We Decoded the Wheat Belly Diet—Here's What You Need to Know


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A buzzy diet touting weight loss, appetite regulation, healthy metabolism, and reduced susceptibility to conditions like heart disease and diabetes is hardly newfound. After all, we live in a diet-obsessed world constantly on the verge of "the next big thing" when it comes to quick and easy fixes. 

And while certain diets and eating habits can be an instrumental (and sometimes imperative) tool, we've become somewhat loathe to top-trending eating plans promising superhuman turnarounds where our energy and various circumferences are concerned.

Every person has unique needs, and what feels amazing for one person might feel miserable for the next—c'est la vie. So these days we're more into the idea of having an intuitive, non-restrictive relationship with our food, rather than a dramatic one. However, that's not to say that certain dietary plans don't have some validity and potential benefit—they can—especially for those with restrictions stemming from food sensitivities and allergies.

One such diet that's been on people's radar for years now is the wheat belly diet, created by cardiologist William Davis, MD, and based on his New York Times best-selling Book, Wheat Belly. And though it's been around since 2011 (that's ages in diet years), people still have a lot of questions. From benefits to counterarguments, to, yes, even a shopping list, keep reading to find out everything you ever wanted to know about the wheat belly diet.

William Davis Wheat Belly: Lose the Wheat, Lose the Weight, and Find Your Patch Back to Health $7.00

Wheat Belly 101:

In a nutshell, the wheat belly diet revolves around what you're not eating (hint: gluten), rather than keeping tabs on things like calories and macros. (Although by eliminating all forms of grain-based carbohydrates, the thinking goes that you'll naturally slash some calories, as well.)

Essentially, the diet is a gluten-free lifestyle that cardiologist William Davis views as a "self-empowering" method to establishing "optimum health." It focuses on replacing all grain-based carbohydrates with naturally gluten-free whole foods like vegetables, proteins, healthy fats, and a limited variety of certain fruits. And though the diet is technically characterized as "gluten-free," that's not to say Davis advises filling your grocery cart with highly processed fare like gluten-free crackers, cookies, and the like.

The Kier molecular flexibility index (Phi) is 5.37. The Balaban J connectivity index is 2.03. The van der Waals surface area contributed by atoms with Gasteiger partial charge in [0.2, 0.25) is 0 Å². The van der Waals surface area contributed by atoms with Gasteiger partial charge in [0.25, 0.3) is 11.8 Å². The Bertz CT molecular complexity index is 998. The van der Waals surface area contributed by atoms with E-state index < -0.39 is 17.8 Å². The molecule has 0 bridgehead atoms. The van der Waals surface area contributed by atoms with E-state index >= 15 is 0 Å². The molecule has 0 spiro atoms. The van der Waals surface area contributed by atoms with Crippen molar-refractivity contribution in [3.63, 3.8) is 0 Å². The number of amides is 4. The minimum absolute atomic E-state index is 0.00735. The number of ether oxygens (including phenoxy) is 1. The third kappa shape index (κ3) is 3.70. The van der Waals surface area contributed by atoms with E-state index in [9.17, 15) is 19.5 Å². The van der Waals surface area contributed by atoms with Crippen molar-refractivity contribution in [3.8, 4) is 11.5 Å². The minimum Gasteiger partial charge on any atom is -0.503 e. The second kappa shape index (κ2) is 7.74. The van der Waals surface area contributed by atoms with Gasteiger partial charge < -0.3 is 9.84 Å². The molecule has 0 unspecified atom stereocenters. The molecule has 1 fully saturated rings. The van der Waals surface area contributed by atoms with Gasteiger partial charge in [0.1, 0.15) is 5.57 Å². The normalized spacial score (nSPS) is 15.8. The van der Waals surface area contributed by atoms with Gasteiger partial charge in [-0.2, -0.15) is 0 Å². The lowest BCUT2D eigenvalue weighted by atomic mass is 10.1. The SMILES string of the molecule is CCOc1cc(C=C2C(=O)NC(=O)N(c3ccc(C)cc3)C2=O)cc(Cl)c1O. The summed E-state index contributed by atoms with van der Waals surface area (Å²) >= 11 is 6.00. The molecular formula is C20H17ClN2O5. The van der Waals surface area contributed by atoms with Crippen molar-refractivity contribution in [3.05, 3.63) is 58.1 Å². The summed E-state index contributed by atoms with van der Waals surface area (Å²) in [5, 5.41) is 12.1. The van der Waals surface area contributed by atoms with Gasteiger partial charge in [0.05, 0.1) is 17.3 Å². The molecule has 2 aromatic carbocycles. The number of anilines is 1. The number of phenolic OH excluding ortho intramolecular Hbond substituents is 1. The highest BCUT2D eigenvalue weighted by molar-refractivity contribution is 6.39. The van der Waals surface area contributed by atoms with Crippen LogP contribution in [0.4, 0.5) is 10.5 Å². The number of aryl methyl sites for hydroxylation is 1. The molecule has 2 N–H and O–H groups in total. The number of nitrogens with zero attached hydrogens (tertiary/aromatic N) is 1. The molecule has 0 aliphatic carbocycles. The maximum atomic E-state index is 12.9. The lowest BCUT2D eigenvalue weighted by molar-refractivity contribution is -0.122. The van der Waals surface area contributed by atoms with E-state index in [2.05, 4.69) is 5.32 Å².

“Contrary to popular wisdom, [...], there is no deficiency that develops from the elimination of wheat—provided the lost calories are replaced with the right foods. If the gap left by wheat is filled with vegetables, nuts, meats, eggs, avocados, olives, cheese—i.e., real food—then not only won’t you develop a dietary deficiency, you will enjoy better health, more energy, better sleep, weight loss," and reversal of other gluten-related symptoms, he explains in the book. 

According to Davis—virtually all forms of wheat and grains (even the 100% whole varieties) are detrimental to our health due to the way they've been hybridized over the years. In fact, in his book Wheat Belly, Davis contends that the majority of wheat in the American diet bears little (if any) likeness to the wheat our earliest ancestors would have consumed. His claim: The consumption of wheat can lead to insulin resistance, which in turn can cue the body to store extra fat. 


The counter-argument

Though the wheat belly diet stipulates cutting out all gluten, wheat, and carb-heavy foods will result in benefits like hastened weight loss, steadied blood sugar, improved digestion, and a lessened risk for obesity, heart disease, and other serious health conditions, some still take issue with the diet. In fact, various studies have maintained that wheat hasn't been genetically modified to the point of causing issues for human health, and important institutions like the Canadian Celiac Association, the American Heart Association, and the American College of Cardiology still won't advocate gluten-free diets as healthy for anyone other than those with celiac disease.

Additionally, some nutritionists argue that restricting entire food groups (unless, of course, you're intolerant), such as carbs, dairy, etc., can lead to an unhealthy and even dangerous relationship with food.

Thus, as with most diets, it becomes a controversial game of he-said-she-said, which is why we strongly advocate doing your own research (as you should before adopting any kind of new dietary plan) and experimenting with a vibrant array of foods and recipes that you find make you feel your happiest and healthiest.

However, if you know (or think) going gluten-free might be a healthy step in the right direction, that's definitely something to explore. And so to make your life just a tad bit easier, we created a gluten-free, wheat belly–approved shopping list to get you started. (Just make sure to consult with a physician before grabbing a cart.)

The Shopping list:

Article Sources
Byrdie takes every opportunity to use high-quality sources, including peer-reviewed studies, to support the facts within our articles. Read our editorial guidelines to learn more about how we keep our content accurate, reliable and trustworthy.
  1. Wieser H, Koehler P, Scherf KA. The two faces of wheatFront Nutr. 2020;7:517313. doi:10.3389/fnut.2020.517313

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